Articles Exmouth RNLI welcomes home the first Shannon in the South West

Exmouth RNLI welcomes home the first Shannon in the South West

Exmouth RNLI welcomes home the first Shannon in the South West

At 1.03pm on 9 May, R and J Welburn entered the Exe Estuary. Crowds of the charity’s supporters lined the seafront awaiting the first glimpse of the first Shannon class lifeboat in the South West.

The arrival of the station’s new state-of-the-art lifeboat had been planned by Exmouth RNLI volunteers to be a collaborative community welcome. Schools, local businesses, families and supporters from around the country flocked to the beach on the sunny but blustery day.

Both of Exmouth RNLI’s operational lifeboats, Mersey class Margaret Jean and D-class George Bearman launched in good time to meet the new member of the fleet. In the charity’s tradition of the outgoing lifeboat leading the incoming one, the station’s inshore lifeboat joined Teignmouth RNLI’s Atlantic 85 class The Two Annes, behind. The R and J Welburn was decked out in colourful nautical bunting to draw attention in the midst of the lifeboat flotilla. Members of local sailing clubs also took to the water to join in the occasion.

After passing the town, the flotilla returned eastwards towards the lifeboat station where crowds had gathered at a safe point on the beach. Coxswain, Steve Hockings-Thompson landed the R and J Welburn straight onto the beach at a speed of 20 knots, to cheering crowds.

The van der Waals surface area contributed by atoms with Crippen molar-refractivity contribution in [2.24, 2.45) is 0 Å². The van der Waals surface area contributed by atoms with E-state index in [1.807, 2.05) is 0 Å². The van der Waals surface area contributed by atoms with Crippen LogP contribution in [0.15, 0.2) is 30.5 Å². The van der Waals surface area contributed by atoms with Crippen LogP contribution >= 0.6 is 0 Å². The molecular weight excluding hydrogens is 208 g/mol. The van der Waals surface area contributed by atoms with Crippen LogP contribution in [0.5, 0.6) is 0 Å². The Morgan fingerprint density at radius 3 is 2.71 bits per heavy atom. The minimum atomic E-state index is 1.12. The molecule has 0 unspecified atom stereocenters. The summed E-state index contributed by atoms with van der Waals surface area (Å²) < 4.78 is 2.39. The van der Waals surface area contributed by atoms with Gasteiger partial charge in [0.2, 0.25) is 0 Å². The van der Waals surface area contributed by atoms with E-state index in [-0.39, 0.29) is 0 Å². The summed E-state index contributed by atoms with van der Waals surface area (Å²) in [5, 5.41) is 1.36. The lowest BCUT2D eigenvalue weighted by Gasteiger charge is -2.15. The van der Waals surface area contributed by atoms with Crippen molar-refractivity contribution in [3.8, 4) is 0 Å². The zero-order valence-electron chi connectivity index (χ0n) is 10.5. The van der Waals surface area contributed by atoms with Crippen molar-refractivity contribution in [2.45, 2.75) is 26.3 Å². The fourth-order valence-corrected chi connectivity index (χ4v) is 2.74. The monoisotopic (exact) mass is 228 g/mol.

After utilising the Shannon Launch and Recovery System (SLARS), Steve performed a number of movements on the water to demonstrate the agile manoeuvrability of the Shannon in shallow water. After the last recovery, performed by the station’s shore crew volunteers, the loaded SLARS moved to the boathouse to even more cheers.

Shannon crew on the turning SLARS

Exmouth RNLI Mechanic, Mark Sansom was aboard the Shannon and commented;

‘As we approached the beach, I couldn’t believe the number of people who had turned out to welcome us home. We had been away for five days’ training, since there’s a lot of extra commitment needed, taking us away from our families and work. It’s all well worth the effort to see the support from all that attended.’

Volunteers had announced last week that the 18-month appeal to raise £150,000 towards the total cost (£1 million) of the SLARS had been met. However, the Exmouth Lifeboat Fundraising Team’s work still continues to raise money for saving lives at sea. Local business, Stuart Line Cruises organised a special Shannon sightseeing trip for the arrival day and donated all proceeds totalling £253.01, to the station. Fundraising volunteers worked hard to provide refreshments, raising £150.77 and the total collected from boxes amassed to £40.49 during the day.

Exmouth RNLI is the second lifeboat station to receive a Shannon class lifeboat in the whole of the UK and Ireland. Now Crew and Shore Crew volunteers have commenced a period of intense training and once they are passed out, the R and J Welburn will be approved as operational.


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